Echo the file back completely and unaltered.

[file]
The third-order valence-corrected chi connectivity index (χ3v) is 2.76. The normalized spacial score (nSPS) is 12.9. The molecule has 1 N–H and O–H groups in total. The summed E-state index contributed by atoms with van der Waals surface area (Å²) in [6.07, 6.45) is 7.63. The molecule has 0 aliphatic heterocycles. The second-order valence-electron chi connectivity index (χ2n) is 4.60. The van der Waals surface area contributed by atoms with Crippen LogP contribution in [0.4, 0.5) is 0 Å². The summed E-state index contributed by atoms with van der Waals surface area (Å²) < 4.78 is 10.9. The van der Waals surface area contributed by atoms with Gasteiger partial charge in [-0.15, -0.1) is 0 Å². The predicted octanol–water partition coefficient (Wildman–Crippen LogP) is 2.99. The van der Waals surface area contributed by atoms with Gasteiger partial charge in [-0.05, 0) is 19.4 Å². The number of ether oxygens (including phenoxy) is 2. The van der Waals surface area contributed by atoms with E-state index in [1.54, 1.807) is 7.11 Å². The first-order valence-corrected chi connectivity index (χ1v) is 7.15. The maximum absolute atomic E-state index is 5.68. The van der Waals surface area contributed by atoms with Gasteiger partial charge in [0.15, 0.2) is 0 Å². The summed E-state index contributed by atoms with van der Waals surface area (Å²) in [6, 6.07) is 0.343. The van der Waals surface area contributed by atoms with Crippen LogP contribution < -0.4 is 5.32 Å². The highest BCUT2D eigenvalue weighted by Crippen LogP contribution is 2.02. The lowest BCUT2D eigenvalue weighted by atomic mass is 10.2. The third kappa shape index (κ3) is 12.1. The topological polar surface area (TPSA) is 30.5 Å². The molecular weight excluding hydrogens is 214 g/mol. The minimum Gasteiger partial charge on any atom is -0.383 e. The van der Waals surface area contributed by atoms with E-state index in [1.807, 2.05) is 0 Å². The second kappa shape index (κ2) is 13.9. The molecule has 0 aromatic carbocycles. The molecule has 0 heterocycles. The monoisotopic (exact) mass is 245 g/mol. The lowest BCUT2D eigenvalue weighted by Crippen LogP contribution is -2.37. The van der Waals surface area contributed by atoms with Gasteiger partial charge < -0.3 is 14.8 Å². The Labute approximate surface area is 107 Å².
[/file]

The third-order valence-corrected chi connectivity index (χ3v) is 2.76. The normalized spacial score (nSPS) is 12.9. The molecule has 1 N–H and O–H groups in total. The summed E-state index contributed by atoms with van der Waals surface area (Å²) in [6.07, 6.45) is 7.63. The molecule has 0 aliphatic heterocycles. The second-order valence-electron chi connectivity index (χ2n) is 4.60. The van der Waals surface area contributed by atoms with Crippen LogP contribution in [0.4, 0.5) is 0 Å². The summed E-state index contributed by atoms with van der Waals surface area (Å²) < 4.78 is 10.9. The van der Waals surface area contributed by atoms with Gasteiger partial charge in [-0.15, -0.1) is 0 Å². The predicted octanol–water partition coefficient (Wildman–Crippen LogP) is 2.99. The van der Waals surface area contributed by atoms with Gasteiger partial charge in [-0.05, 0) is 19.4 Å². The number of ether oxygens (including phenoxy) is 2. The van der Waals surface area contributed by atoms with E-state index in [1.54, 1.807) is 7.11 Å². The first-order valence-corrected chi connectivity index (χ1v) is 7.15. The maximum absolute atomic E-state index is 5.68. The van der Waals surface area contributed by atoms with Gasteiger partial charge in [0.15, 0.2) is 0 Å². The summed E-state index contributed by atoms with van der Waals surface area (Å²) in [6, 6.07) is 0.343. The van der Waals surface area contributed by atoms with Crippen LogP contribution < -0.4 is 5.32 Å². The highest BCUT2D eigenvalue weighted by Crippen LogP contribution is 2.02. The lowest BCUT2D eigenvalue weighted by atomic mass is 10.2. The third kappa shape index (κ3) is 12.1. The topological polar surface area (TPSA) is 30.5 Å². The molecular weight excluding hydrogens is 214 g/mol. The minimum Gasteiger partial charge on any atom is -0.383 e. The van der Waals surface area contributed by atoms with E-state index in [1.807, 2.05) is 0 Å². The second kappa shape index (κ2) is 13.9. The molecule has 0 aromatic carbocycles. The molecule has 0 heterocycles. The monoisotopic (exact) mass is 245 g/mol. The lowest BCUT2D eigenvalue weighted by Crippen LogP contribution is -2.37. The van der Waals surface area contributed by atoms with Gasteiger partial charge < -0.3 is 14.8 Å². The Labute approximate surface area is 107 Å².